July 20, 2012
Programming AALL's Next Annual Meeting: Top-Down or Bottom-Up?
From 2013 Annual Meeting Program Committee survey.
The 2013 Annual Meeting Program Committee is already thinking about programming in Seattle. We have identified the following content areas, and each includes particular issues and challenges that you may be facing in your job. As you look at these issues on the following pages, let us know which ones pertain to your situation. The feedback you provide here will help us develop programs that meet your educational needs.
Raising the profile of the library/librarian
I think AMPC should rethink its thinking.The best way to provide relevant programming for as diverse a group as practicing law librarians as we are is to establish track scheduling at annual meetings wherein which sessions will be offered is removed from AMPC's control and given to special interest sections to decide. Addressing topics such as the ones listed above require a far amount of specificity to be relevant for different types of law libraries.
Think programs selected for private libraries, academic libraries, and public and government libraries by their SISs based on their members (and others, if they want) submissions (with deadlines set by each SIS) to fill substantial slots of time each regular conference day. Perhaps, for example, PLL's annual summit could be held during the annual meeting instead of before it so that some of the sessions can be attended by all interested law librarians who can only go to the annual meeting. Functional groups like tech servs and computing can also be given time slots.
Must definitely there should be an official Executive Board track so that the Board's Summer meeting is conducted during AALL's annual meeting, not before the annual meeting, so all interested rank-and-file members can attend, in addition, to the epic tragic comedy known as the Business Meeting and Members Open Forum, as well as the "educational" sessions AALL conducts to inform members what AALL thinks about issues.
AMPC should be left to fill in a remaining limited number of time slots for others (smaller SISs and Caucus groups) and AALL ceremonial events. etc.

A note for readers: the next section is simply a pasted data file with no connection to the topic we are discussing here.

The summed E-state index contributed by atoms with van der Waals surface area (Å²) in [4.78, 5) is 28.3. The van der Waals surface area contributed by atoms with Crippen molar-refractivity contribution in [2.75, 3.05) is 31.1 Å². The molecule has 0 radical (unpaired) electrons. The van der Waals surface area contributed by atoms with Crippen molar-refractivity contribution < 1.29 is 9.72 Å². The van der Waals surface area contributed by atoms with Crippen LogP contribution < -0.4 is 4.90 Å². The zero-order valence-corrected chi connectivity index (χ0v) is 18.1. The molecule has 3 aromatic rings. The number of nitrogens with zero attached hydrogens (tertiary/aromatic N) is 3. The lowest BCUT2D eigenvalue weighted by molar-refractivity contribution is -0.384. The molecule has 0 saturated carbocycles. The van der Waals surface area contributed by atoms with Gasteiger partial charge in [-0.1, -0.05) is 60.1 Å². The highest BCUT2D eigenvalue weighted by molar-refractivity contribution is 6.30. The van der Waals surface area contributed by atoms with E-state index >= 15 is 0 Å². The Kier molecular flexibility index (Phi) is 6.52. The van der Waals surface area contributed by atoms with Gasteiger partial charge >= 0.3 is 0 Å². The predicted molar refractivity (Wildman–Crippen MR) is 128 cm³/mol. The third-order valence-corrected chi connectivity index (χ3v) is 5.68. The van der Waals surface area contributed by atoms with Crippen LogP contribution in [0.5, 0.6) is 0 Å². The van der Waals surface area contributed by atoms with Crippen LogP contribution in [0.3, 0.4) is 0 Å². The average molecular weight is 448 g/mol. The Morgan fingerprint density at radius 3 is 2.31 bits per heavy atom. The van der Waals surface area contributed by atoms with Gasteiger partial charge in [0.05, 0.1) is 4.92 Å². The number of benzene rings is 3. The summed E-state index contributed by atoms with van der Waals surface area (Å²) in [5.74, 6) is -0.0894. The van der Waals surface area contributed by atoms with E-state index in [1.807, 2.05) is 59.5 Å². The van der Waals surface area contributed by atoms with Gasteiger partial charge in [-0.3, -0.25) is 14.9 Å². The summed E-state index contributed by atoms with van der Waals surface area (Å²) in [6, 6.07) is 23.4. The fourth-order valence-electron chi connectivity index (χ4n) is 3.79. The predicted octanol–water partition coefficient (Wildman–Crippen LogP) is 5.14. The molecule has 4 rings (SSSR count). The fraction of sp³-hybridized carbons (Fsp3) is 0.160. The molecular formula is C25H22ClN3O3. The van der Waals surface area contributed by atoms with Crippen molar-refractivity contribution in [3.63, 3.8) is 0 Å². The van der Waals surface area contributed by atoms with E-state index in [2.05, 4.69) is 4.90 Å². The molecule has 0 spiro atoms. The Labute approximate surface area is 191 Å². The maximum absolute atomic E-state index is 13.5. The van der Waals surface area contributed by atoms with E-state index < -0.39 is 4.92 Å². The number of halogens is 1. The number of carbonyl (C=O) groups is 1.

Having offered my 2-cents opinion, by republishing (without premission but what the heck) Steven Lastres' post (on AALLNET's Members Open Forum and Private Law Libraries SIS) I am not suggesting he agrees with me. However, he calls attention to changes in the making for programming Seattle 2013. I do think we both agree that (1) there are some serious issues about the 2013 Seattle programming procedural changes and (2) annual meeting programming needs to be relevant for specific types of law libraries.
Help Protect SIS Rights To Keep Providing Our Members With Relevant Programming
Dear Valued PLL Members,
There are significant changes being implemented for the 2013 AALL Annual Meeting in Seattle. While many are positive, there are some that may significantly impact the ability of Special Interest Sections (SISs) to offer programming that is relevant to its members. I am copying the "Members Open Forum" because I think the membership and other SISs should be aware of the potential impact to all of our members.
For example, SISs will no longer have any minimum guaranteed programming accepted and all SISs will be limited to sponsoring only one independent education program. SISs can no longer rank their submissions in order of importance/relevance to their members. The Annual Meeting Program Committee (AMPC) will be making all the decisions about your programming.
Why should you care? Because PLL members deserve to attend a conference that provides them with relevant content they need to succeed in their work environment. While we always welcome the opportunity to cross polinate with our academic and court colleagues, law firms are a unique environment and are under economic siege. In fact, we have seen the loss of over 50 PLL members over this past year. A trend that continues since 2008.
Over the last several years, PLL members have grown accustomed to having over 10 progams at conference approved by the AMPC, in addition to 4 to 6 independent programs PLL pays to present to provide PLL members with more programming choices. These 14 to 16 education programs are also independent of the PLL Summit (now in its third year with expected attendance to exceed 300 attendees), which hosts over 10 additional programs as a preconference.
The PLL Education committee works hard to help our member submit programming relevant to "law firm librarians". As you well know, our working environments are unique and have special challenges.
The 2013 Annual Meeting Program Committee is conducting a survey to identify topics and issues of importance to AALL members.
I urge you to tell them what education programming you need to not only survive but to thrive as a law librarian who works in a law firm setting.
Took the survey and would not have know it existed but for Steve's membership alert. There are comment boxes in the survey but not one that asks "are you in favor of the plan we will be executing for you?" [JH]